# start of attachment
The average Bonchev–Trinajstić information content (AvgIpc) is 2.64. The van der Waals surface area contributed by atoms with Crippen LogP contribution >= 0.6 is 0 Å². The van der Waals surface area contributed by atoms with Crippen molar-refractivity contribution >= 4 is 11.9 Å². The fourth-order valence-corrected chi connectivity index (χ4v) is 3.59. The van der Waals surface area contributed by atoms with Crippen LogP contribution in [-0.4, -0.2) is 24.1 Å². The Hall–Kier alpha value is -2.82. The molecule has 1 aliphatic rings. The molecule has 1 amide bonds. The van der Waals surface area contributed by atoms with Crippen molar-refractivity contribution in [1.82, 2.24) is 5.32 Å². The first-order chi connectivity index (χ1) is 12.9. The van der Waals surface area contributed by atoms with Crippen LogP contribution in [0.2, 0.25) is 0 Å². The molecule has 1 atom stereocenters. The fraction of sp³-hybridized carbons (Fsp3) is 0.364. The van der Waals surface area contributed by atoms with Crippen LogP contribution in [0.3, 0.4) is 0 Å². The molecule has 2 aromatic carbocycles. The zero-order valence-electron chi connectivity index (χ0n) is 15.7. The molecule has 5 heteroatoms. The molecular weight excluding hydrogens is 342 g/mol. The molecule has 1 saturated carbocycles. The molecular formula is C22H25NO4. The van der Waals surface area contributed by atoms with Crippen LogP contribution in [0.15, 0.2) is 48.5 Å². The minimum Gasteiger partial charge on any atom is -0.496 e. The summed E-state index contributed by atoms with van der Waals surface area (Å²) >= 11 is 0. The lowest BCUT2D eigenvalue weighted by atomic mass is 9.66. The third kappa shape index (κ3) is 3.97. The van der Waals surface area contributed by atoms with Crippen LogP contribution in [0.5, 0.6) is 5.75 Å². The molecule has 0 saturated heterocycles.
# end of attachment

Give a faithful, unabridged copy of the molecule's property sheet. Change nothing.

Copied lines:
The average Bonchev–Trinajstić information content (AvgIpc) is 2.64. The van der Waals surface area contributed by atoms with Crippen LogP contribution >= 0.6 is 0 Å². The van der Waals surface area contributed by atoms with Crippen molar-refractivity contribution >= 4 is 11.9 Å². The fourth-order valence-corrected chi connectivity index (χ4v) is 3.59. The van der Waals surface area contributed by atoms with Crippen LogP contribution in [-0.4, -0.2) is 24.1 Å². The Hall–Kier alpha value is -2.82. The molecule has 1 aliphatic rings. The molecule has 1 amide bonds. The van der Waals surface area contributed by atoms with Crippen molar-refractivity contribution in [1.82, 2.24) is 5.32 Å². The first-order chi connectivity index (χ1) is 12.9. The van der Waals surface area contributed by atoms with Crippen LogP contribution in [0.2, 0.25) is 0 Å². The molecule has 1 atom stereocenters. The fraction of sp³-hybridized carbons (Fsp3) is 0.364. The van der Waals surface area contributed by atoms with Crippen LogP contribution in [0.3, 0.4) is 0 Å². The molecule has 2 aromatic carbocycles. The zero-order valence-electron chi connectivity index (χ0n) is 15.7. The molecule has 5 heteroatoms. The molecular weight excluding hydrogens is 342 g/mol. The molecule has 1 saturated carbocycles. The molecular formula is C22H25NO4. The van der Waals surface area contributed by atoms with Crippen LogP contribution in [0.15, 0.2) is 48.5 Å². The minimum Gasteiger partial charge on any atom is -0.496 e. The summed E-state index contributed by atoms with van der Waals surface area (Å²) >= 11 is 0. The lowest BCUT2D eigenvalue weighted by atomic mass is 9.66. The third kappa shape index (κ3) is 3.97. The van der Waals surface area contributed by atoms with Crippen LogP contribution in [0.5, 0.6) is 5.75 Å². The molecule has 0 saturated heterocycles.